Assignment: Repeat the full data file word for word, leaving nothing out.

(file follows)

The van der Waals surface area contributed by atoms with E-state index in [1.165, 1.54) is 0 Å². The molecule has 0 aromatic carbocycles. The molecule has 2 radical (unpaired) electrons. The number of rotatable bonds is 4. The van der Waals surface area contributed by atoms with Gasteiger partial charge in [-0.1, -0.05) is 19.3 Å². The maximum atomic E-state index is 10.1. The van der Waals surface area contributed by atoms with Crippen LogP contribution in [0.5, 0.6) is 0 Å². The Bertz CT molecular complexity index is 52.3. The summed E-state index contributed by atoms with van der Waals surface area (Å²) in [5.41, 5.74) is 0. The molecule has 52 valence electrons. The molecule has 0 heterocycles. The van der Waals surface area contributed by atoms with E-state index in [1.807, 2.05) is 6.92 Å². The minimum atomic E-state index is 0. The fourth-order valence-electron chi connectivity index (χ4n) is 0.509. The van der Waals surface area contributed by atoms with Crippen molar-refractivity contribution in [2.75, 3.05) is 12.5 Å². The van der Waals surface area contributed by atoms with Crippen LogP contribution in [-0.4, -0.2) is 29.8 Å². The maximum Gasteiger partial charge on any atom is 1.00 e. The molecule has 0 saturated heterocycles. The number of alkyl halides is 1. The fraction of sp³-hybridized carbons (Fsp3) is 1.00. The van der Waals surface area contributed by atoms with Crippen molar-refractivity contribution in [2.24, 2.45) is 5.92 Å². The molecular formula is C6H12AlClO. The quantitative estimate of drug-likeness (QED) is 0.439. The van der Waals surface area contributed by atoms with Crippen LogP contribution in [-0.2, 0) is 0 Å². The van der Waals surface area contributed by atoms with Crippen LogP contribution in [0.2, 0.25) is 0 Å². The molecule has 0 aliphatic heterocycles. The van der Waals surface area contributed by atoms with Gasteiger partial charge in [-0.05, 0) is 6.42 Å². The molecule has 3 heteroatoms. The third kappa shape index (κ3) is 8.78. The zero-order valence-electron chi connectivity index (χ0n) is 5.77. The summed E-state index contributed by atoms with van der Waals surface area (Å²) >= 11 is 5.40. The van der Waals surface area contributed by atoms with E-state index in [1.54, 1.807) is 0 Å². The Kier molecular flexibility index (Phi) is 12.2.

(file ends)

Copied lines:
The van der Waals surface area contributed by atoms with E-state index in [1.165, 1.54) is 0 Å². The molecule has 0 aromatic carbocycles. The molecule has 2 radical (unpaired) electrons. The number of rotatable bonds is 4. The van der Waals surface area contributed by atoms with Gasteiger partial charge in [-0.1, -0.05) is 19.3 Å². The maximum atomic E-state index is 10.1. The van der Waals surface area contributed by atoms with Crippen LogP contribution in [0.5, 0.6) is 0 Å². The Bertz CT molecular complexity index is 52.3. The summed E-state index contributed by atoms with van der Waals surface area (Å²) in [5.41, 5.74) is 0. The molecule has 52 valence electrons. The molecule has 0 heterocycles. The van der Waals surface area contributed by atoms with E-state index in [1.807, 2.05) is 6.92 Å². The minimum atomic E-state index is 0. The fourth-order valence-electron chi connectivity index (χ4n) is 0.509. The van der Waals surface area contributed by atoms with Crippen molar-refractivity contribution in [2.75, 3.05) is 12.5 Å². The van der Waals surface area contributed by atoms with Crippen LogP contribution in [-0.4, -0.2) is 29.8 Å². The maximum Gasteiger partial charge on any atom is 1.00 e. The molecule has 0 saturated heterocycles. The number of alkyl halides is 1. The fraction of sp³-hybridized carbons (Fsp3) is 1.00. The van der Waals surface area contributed by atoms with Crippen molar-refractivity contribution in [2.24, 2.45) is 5.92 Å². The molecular formula is C6H12AlClO. The quantitative estimate of drug-likeness (QED) is 0.439. The van der Waals surface area contributed by atoms with Crippen LogP contribution in [-0.2, 0) is 0 Å². The van der Waals surface area contributed by atoms with Crippen LogP contribution in [0.2, 0.25) is 0 Å². The molecule has 0 aliphatic heterocycles. The van der Waals surface area contributed by atoms with Gasteiger partial charge in [-0.05, 0) is 6.42 Å². The molecule has 3 heteroatoms. The third kappa shape index (κ3) is 8.78. The zero-order valence-electron chi connectivity index (χ0n) is 5.77. The summed E-state index contributed by atoms with van der Waals surface area (Å²) >= 11 is 5.40. The van der Waals surface area contributed by atoms with E-state index in [1.54, 1.807) is 0 Å². The Kier molecular flexibility index (Phi) is 12.2.